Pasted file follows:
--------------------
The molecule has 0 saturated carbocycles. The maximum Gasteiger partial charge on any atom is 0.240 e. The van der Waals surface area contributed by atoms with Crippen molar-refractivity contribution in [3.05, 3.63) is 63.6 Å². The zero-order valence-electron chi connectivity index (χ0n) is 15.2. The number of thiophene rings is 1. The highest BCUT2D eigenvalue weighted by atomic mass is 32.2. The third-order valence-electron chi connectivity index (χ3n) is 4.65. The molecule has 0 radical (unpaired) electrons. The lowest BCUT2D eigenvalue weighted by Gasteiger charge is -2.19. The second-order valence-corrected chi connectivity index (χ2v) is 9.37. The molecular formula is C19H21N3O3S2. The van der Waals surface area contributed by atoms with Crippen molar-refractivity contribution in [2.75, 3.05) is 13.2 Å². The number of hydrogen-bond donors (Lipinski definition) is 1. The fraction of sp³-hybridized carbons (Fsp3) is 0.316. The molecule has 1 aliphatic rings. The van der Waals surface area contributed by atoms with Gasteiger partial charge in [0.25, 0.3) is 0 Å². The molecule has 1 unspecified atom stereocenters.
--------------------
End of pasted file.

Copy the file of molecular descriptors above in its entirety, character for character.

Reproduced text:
The molecule has 0 saturated carbocycles. The maximum Gasteiger partial charge on any atom is 0.240 e. The van der Waals surface area contributed by atoms with Crippen molar-refractivity contribution in [3.05, 3.63) is 63.6 Å². The zero-order valence-electron chi connectivity index (χ0n) is 15.2. The number of thiophene rings is 1. The highest BCUT2D eigenvalue weighted by atomic mass is 32.2. The third-order valence-electron chi connectivity index (χ3n) is 4.65. The molecule has 0 radical (unpaired) electrons. The lowest BCUT2D eigenvalue weighted by Gasteiger charge is -2.19. The second-order valence-corrected chi connectivity index (χ2v) is 9.37. The molecular formula is C19H21N3O3S2. The van der Waals surface area contributed by atoms with Crippen molar-refractivity contribution in [2.75, 3.05) is 13.2 Å². The number of hydrogen-bond donors (Lipinski definition) is 1. The fraction of sp³-hybridized carbons (Fsp3) is 0.316. The molecule has 1 aliphatic rings. The van der Waals surface area contributed by atoms with Gasteiger partial charge in [0.25, 0.3) is 0 Å². The molecule has 1 unspecified atom stereocenters.